Slave Labor in Auschwitz, (Oswiecim) Poland

 


Back to slave camps Intro


Auschwitz - Birkenau

Auschwitz was the concentration camp; Birkenau was the death camp

Millions of Ukrainians perished in Auschwitz; but history by the victors records only the few Ukrainians sided with the Nazis.

Into Auschwitz, for Ukraine By Stefan Petelycky

"...his greatest tormentor in Birkenau was a Jewish kapo in Block 4 who beat him mercilessly whenever he caught him praying. That man hated Father Kovalskyi because he was Ukrainian and a priest. He did not care that Kovalskyi was there because he had tried to help Jews."

"I stayed in Barracks 7 at Birkenau for about another week. It was a mixed barracks, housing Jews, Poles, and Ukrainians, all of them trying to survive. After the first week, we were marched over to Block 11 in old Auschwitz. There were 29 of these blocks in all. They had been used as housing for Polish border troops before the war. Each one had two accommodation levels and a small attic above. We were on the top floor, which was almost entirely populated by Ukrainians. I notice that there were quite a few more SS men here guarding us. There were also quite a few Jewish kapos, dressed in black outfits, better fed than the rest of us, who did a lot of killing. Many of them belonged to a special formation known as the "Canada Commando" which sorted out the belongings of incoming prisoners, taking everything that was of value to the Third Reich's war economy, leaving only the naked men, women and children, many of whom were then gassed. That task gave those kapos many opportunies to steal, which they did, not that it helped most of them in the long run.

"I remember that there were this time a lot of Soviet POWs in the camp, including a large group of Ukrainian women. They were housed in Block 11, two floors below us. We could sometimes hear them singing Ukrainian songs at night. That went on for about three weeks, and then one night their singing abruptly stopped. We heard the next day that they had all been taken away and shot. Only the empty cellar floor and an echo of their songs were left in our minds."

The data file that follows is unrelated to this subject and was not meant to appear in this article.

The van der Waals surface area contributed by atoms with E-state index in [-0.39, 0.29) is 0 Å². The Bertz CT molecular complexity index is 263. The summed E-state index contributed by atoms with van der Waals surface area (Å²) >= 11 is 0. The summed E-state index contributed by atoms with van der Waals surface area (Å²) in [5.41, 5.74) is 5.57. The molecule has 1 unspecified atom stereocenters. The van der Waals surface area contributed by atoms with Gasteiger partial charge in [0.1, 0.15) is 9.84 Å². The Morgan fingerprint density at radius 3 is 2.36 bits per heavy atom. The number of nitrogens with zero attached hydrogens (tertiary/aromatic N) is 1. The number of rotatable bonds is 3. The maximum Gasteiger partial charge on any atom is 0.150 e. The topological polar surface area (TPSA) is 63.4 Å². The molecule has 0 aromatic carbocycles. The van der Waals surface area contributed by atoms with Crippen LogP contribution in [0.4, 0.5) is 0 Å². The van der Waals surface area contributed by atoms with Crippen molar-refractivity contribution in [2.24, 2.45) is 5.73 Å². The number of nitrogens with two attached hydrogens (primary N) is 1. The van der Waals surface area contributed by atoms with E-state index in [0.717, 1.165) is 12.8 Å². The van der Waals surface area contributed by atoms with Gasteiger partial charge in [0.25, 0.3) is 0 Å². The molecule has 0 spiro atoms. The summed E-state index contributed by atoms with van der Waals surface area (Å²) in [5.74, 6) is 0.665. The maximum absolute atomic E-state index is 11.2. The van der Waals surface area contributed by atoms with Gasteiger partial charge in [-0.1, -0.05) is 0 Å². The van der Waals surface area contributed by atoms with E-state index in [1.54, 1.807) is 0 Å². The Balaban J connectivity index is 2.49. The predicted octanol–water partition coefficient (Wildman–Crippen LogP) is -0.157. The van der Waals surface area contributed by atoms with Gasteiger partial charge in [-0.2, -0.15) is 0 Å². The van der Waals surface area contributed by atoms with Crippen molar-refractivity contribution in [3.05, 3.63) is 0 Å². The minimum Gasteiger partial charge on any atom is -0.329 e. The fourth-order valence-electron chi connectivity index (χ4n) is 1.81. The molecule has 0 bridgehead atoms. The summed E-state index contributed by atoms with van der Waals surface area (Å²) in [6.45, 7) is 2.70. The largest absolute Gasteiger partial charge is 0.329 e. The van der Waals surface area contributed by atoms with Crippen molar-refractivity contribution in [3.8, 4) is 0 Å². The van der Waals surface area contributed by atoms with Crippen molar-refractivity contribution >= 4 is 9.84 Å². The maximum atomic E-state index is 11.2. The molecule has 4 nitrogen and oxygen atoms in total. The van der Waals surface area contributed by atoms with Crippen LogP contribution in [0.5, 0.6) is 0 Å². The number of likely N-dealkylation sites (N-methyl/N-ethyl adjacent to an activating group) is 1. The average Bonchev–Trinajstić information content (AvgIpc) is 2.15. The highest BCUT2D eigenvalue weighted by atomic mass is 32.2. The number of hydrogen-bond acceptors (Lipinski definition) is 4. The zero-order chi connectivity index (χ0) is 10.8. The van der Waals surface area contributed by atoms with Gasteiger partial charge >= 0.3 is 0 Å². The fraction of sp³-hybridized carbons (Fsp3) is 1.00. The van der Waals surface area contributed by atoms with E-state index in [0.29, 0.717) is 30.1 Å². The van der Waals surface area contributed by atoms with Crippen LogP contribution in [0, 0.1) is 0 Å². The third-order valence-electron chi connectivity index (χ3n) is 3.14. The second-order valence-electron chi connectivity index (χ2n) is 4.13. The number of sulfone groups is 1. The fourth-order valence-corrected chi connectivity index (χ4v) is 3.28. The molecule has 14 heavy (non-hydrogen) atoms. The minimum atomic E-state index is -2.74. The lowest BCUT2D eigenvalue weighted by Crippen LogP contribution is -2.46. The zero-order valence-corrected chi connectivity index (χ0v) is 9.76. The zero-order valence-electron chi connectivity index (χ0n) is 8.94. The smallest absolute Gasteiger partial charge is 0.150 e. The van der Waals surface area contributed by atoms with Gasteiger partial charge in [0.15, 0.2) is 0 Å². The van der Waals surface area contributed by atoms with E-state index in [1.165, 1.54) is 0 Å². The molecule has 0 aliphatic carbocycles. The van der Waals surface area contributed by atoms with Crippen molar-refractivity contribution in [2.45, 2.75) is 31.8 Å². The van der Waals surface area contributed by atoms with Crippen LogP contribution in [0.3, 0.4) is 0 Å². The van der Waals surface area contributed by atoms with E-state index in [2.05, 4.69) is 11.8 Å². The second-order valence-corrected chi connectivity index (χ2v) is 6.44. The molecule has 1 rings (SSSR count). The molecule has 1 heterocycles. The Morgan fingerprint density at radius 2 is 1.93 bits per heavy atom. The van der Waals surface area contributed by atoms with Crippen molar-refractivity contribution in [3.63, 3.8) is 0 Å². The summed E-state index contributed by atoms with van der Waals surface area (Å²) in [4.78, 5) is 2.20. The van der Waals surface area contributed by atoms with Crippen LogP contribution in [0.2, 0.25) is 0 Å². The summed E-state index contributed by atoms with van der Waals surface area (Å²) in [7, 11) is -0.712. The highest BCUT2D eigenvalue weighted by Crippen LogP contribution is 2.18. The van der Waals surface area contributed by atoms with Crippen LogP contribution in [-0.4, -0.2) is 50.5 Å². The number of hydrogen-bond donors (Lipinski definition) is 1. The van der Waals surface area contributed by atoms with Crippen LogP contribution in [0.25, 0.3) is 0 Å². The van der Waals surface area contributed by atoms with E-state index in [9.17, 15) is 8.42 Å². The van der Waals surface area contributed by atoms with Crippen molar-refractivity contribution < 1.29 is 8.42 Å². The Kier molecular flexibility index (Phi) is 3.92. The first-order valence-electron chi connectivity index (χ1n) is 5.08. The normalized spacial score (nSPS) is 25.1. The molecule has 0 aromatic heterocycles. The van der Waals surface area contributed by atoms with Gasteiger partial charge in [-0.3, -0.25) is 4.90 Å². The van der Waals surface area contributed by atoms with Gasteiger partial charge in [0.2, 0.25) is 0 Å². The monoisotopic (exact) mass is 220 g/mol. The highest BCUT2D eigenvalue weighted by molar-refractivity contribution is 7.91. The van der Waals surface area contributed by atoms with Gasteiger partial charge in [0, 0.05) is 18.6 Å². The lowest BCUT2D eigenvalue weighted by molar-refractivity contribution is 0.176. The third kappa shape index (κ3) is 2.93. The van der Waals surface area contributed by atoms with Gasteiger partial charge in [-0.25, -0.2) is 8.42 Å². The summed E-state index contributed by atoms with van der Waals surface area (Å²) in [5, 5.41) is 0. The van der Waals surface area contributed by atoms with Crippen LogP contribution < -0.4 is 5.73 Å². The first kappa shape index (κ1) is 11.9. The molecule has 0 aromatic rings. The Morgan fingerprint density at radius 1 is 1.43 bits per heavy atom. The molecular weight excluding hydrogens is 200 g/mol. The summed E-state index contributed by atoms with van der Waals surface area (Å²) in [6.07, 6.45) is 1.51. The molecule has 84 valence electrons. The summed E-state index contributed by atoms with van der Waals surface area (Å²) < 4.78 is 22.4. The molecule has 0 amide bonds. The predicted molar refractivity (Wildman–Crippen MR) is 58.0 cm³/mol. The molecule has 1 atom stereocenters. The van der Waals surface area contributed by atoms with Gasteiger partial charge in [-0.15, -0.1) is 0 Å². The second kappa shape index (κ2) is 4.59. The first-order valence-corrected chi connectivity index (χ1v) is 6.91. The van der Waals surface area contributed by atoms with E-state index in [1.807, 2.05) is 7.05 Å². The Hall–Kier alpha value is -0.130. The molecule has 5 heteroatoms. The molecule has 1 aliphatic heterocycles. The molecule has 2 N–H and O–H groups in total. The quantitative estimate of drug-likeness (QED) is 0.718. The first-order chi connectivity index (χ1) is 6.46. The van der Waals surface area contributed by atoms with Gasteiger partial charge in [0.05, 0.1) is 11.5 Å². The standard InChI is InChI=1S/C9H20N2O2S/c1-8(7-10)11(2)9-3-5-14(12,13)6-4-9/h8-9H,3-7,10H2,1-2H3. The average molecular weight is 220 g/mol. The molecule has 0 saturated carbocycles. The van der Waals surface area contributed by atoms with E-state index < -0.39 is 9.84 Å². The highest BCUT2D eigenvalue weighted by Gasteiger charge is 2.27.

"19 January 1945. I had fallen quite ill by that time and was so weak that I couldn't really walk. My friends half -carried and half-dragged me with them. We left a night. The rumours were that the Red Army was alreay in Cracow. So, between ten and eleven o'colock that evening we were told to get ready to go and at about one, we were paraded and counted up. I walked through the Arbeit Macht Frei (Work shall set you free) gate one last time. I was free in Auschwitz, but gave it no thought. I was almost a musulman (lost soul walking but with vacant look - one who has given up on life). Into Auschwitz, for Ukraine By Stefan Petelycky


Soviet War Crimes Report on Auschwitz

"An examination of the contents of the warehouses revealed all the objects had belonged to the peoples of various nationalities who were tortured to death or murdered. Clothing, footwear, and other articles bore the labels of French, Belgian, Hungarian, Dutch, Yugoslavian, Czechoslovakian and other manufacturers. Stickers from various European hotels could still be seen on the suitcases. On the camp railway platform, the commission discovered seven railway wagons loaded with clothing and bedding ready for shipment to Germany...